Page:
Driving to Fort Lauderdale the obvious stop was Dagney Johnson State Park to let the dog out and take a break in a the four hour drive. Rusty has probably never done so much driving in his life but he has adapted like a champ, lying down on the back seat and snoozing quietly.
I like Dagney Johnson, all it's wide trails and it's peculiar history that essentially comes down to over reaching developers who failed and left behind empty land and a few odd pieces of infrastructure as we shall see.
You need copious amounts of mosquito repellent here even in winter. And I mean copious as any square inch of skin left uncovered will be the target for some mosquito or other.
One other odd feature of this park is that it is actually quite close to the ocean even though you feel as though you could be in a wood anywhere on the east coast.
And as we strolled alongside one of the excavations that has filled with rainwater here's a piece of the history from Abandoned Florida.
The plans were extensive as you can see wedged between the straight line of Card Sound Road (State Road 905) and the beach on the south side of Key Largo:
From the State Parks website:
The park is named for Dagny Johnson, a local environmental activist, approximately a year before her death in 2003. Through the 1970s, 80s, and 90s, Dagny led the Upper Keys Citizens Association and several other organizations that fought to stop the development that was planned for much of north Key Largo. Preservation of onshore communities was not the only purpose for protecting north Key Largo. The reefs offshore of developed areas in the Keys have been declining rapidly, and those off undeveloped north Key Largo remain in far better condition than most.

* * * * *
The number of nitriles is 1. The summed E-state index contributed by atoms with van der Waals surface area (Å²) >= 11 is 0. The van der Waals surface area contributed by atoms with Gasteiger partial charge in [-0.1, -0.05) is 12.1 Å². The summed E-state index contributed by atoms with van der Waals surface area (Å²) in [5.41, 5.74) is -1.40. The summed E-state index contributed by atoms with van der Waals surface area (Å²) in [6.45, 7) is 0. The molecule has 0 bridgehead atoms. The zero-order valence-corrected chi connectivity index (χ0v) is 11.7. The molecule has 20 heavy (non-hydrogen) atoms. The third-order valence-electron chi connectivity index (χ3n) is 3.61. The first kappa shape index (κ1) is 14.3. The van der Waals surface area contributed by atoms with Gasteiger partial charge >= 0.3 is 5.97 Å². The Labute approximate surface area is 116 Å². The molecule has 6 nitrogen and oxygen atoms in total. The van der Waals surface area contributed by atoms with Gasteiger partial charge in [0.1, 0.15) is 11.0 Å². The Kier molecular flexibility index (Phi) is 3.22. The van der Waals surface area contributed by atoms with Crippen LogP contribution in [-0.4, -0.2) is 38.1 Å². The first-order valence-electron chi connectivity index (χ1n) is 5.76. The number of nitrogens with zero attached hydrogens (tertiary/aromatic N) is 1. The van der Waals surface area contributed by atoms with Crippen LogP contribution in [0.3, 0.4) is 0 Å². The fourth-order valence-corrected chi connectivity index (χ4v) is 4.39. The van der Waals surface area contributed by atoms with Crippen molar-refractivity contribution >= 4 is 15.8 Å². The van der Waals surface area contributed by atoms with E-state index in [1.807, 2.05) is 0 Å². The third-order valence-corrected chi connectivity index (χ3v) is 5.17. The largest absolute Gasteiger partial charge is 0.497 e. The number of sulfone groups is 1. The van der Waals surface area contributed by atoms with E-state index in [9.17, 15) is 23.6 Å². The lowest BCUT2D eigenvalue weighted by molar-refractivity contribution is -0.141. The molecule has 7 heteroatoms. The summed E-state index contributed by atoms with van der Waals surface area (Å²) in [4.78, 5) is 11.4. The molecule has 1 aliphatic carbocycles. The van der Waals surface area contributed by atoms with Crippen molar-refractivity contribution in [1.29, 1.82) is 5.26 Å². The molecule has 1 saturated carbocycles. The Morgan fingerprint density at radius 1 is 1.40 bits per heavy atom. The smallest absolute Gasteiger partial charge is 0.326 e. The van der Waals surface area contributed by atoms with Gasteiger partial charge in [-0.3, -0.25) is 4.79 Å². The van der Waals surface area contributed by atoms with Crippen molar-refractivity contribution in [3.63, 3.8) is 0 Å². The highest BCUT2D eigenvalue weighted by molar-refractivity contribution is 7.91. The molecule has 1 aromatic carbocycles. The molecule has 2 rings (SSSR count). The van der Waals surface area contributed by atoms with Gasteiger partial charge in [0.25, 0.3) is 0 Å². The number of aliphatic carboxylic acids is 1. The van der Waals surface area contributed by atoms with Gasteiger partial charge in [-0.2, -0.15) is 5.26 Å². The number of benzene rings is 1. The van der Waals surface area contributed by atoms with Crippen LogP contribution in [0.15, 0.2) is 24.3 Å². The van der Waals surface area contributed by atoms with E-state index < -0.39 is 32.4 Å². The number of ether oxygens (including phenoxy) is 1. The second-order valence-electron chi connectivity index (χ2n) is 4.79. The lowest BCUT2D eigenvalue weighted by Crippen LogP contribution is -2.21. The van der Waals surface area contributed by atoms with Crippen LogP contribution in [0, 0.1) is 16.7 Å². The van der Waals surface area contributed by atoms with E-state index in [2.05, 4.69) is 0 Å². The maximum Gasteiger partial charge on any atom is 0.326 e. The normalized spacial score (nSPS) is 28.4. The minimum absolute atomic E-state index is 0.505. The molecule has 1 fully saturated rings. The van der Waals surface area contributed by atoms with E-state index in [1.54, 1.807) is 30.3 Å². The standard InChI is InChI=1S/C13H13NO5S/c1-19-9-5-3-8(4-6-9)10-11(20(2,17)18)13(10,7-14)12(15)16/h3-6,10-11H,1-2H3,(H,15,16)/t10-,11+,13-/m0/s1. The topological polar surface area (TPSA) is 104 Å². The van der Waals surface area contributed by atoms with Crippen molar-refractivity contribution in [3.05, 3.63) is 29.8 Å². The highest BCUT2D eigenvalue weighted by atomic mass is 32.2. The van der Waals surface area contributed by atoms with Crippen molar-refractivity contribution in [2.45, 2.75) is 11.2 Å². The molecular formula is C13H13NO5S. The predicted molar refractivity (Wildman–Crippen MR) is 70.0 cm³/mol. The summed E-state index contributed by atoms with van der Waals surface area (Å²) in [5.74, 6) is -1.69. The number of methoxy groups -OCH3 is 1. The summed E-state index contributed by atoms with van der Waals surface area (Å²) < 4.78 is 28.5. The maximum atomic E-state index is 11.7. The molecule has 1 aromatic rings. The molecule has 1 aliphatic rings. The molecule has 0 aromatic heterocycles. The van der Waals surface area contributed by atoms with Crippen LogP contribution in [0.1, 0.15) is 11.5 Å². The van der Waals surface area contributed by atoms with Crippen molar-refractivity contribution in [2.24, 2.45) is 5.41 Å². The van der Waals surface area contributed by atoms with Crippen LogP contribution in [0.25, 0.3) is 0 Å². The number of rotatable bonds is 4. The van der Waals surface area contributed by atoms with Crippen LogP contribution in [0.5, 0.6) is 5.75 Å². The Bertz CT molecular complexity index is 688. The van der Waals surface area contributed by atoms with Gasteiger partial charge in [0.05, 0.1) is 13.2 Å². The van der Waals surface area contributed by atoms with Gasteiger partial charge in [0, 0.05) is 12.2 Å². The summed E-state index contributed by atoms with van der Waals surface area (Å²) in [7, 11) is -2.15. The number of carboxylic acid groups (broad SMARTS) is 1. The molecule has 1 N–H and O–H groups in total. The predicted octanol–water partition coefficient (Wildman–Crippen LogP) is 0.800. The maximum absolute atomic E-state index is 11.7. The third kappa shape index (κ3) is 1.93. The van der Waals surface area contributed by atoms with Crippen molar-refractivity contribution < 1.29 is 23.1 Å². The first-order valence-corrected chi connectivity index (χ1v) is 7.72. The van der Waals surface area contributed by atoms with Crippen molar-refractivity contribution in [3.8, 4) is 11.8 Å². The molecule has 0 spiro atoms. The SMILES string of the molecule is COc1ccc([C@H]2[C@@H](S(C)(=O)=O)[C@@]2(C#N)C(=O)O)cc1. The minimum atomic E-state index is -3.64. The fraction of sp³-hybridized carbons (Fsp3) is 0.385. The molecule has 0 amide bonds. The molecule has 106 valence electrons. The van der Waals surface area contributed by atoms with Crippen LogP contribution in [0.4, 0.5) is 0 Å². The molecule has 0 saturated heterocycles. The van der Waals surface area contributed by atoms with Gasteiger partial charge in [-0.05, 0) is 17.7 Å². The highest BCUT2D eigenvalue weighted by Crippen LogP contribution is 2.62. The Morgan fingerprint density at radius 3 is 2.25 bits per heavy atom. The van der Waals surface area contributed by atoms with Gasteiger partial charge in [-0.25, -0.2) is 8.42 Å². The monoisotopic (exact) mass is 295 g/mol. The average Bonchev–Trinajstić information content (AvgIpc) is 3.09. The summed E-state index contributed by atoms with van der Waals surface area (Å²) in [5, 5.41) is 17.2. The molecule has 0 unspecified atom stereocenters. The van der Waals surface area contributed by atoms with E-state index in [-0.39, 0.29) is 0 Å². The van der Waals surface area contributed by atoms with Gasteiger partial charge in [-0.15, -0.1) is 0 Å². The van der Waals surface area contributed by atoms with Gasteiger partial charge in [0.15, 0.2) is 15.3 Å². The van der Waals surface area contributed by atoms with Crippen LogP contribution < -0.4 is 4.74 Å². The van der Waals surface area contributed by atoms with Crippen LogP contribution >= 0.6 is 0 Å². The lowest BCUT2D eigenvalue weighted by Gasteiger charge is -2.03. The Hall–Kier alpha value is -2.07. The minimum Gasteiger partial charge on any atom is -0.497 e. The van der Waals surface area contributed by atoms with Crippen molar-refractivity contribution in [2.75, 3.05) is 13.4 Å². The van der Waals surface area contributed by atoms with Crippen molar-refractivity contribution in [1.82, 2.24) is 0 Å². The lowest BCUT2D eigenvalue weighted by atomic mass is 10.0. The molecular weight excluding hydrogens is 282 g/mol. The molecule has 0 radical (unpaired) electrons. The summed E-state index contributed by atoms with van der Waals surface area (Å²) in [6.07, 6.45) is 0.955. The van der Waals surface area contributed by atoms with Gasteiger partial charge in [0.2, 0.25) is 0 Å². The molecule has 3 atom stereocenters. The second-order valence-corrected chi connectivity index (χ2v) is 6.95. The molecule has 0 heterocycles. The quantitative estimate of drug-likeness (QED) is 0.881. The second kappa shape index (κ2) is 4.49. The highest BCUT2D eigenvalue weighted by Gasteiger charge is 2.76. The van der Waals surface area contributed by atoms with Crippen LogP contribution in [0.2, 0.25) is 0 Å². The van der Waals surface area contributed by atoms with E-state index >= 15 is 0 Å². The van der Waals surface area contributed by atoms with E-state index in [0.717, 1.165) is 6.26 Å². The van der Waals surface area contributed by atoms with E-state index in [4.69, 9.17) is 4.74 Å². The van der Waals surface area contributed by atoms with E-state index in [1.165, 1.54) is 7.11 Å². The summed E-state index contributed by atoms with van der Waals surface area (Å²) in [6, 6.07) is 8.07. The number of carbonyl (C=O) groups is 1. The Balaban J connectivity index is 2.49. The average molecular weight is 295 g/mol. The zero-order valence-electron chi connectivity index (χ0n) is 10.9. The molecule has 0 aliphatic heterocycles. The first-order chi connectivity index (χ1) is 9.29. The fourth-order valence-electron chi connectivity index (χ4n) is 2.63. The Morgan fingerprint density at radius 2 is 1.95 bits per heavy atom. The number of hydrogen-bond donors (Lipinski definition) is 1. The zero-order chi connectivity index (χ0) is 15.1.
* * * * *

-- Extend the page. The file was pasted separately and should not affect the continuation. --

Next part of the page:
Somehow the developments failed and at least some of the land is now preserved for public use with extensive networks of trails. Not all are open:
Rusty had fun though I noticed he suffers from a lot of nerves in the woods. Any rustle or strange noise sets him off and he suddenly alerts with his ears up and his eyes flashing left and right. I let him off the leash for a little while on the main trail, no one was around and I wanted to test his ability to come when called. He actually did quite well because he really wants to oblige, he just has to know how to figure it out.
The irony was later when he spotted some innocent walkers through the bushes he jerked back and got away from me - was I surprised!- but I discovered if I let him trot to a "safe" spot he would let me corral him and approach the perceived danger close alongside me. It's a pain in the butt but I its to be expected from a dog that has been a stray and doubtless abused by anyone with range. Time will cure his nerves.
He is not, however a runner and he always wanted to stay close to me.
He does not have a lot of stamina so we took the short loop, a mile and that was plenty for Rusty.
As with so many of these walks, all of them perhaps, I am reminded of Cheyenne. Oddly enough this picture from 2011 (LINK) depicts me in the same shirt I was wearing last Saturday.
It was a good walk and even though Rusty freaked out when he saw a large friendly dog near the entrance I was ready for him and swept him into my arms to remind him where he's safe. He's supposed to weigh 56 pounds but he feels like a featherweight compared to Cheyenne who always hovered near 100 pounds.
Rusty is a great little dog and I am very happy with him. He can't erase my sadness at the loss of Cheyenne but he sure does help. Like her he too is freaked by elevators and I expect given time he like Cheyenne will get over that. My wife spends a lot of time reminding me how much work we had to put into training Cheyenne to be the laid back companion she rapidly became.
Rusty is well on his way.